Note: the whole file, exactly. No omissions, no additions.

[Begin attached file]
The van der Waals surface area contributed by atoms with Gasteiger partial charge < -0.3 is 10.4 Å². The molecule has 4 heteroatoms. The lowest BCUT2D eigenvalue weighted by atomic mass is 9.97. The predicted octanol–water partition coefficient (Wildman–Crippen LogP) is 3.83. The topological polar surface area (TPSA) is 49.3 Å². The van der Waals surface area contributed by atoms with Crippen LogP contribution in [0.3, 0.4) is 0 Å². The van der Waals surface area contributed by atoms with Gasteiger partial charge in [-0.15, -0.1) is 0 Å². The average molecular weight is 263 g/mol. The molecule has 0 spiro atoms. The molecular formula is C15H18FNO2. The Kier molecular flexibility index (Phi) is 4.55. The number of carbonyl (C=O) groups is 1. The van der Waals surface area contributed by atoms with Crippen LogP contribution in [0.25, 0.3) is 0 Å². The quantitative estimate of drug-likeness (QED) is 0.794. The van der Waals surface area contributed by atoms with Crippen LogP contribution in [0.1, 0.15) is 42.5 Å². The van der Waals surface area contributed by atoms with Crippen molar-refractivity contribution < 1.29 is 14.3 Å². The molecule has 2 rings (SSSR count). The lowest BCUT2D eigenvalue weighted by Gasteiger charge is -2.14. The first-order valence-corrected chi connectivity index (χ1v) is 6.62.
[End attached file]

The van der Waals surface area contributed by atoms with Gasteiger partial charge < -0.3 is 10.4 Å². The molecule has 4 heteroatoms. The lowest BCUT2D eigenvalue weighted by atomic mass is 9.97. The predicted octanol–water partition coefficient (Wildman–Crippen LogP) is 3.83. The topological polar surface area (TPSA) is 49.3 Å². The van der Waals surface area contributed by atoms with Crippen LogP contribution in [0.3, 0.4) is 0 Å². The van der Waals surface area contributed by atoms with Gasteiger partial charge in [-0.15, -0.1) is 0 Å². The average molecular weight is 263 g/mol. The molecule has 0 spiro atoms. The molecular formula is C15H18FNO2. The Kier molecular flexibility index (Phi) is 4.55. The number of carbonyl (C=O) groups is 1. The van der Waals surface area contributed by atoms with Crippen LogP contribution in [0.25, 0.3) is 0 Å². The quantitative estimate of drug-likeness (QED) is 0.794. The van der Waals surface area contributed by atoms with Crippen LogP contribution in [0.1, 0.15) is 42.5 Å². The van der Waals surface area contributed by atoms with Crippen molar-refractivity contribution < 1.29 is 14.3 Å². The molecule has 2 rings (SSSR count). The lowest BCUT2D eigenvalue weighted by Gasteiger charge is -2.14. The first-order valence-corrected chi connectivity index (χ1v) is 6.62.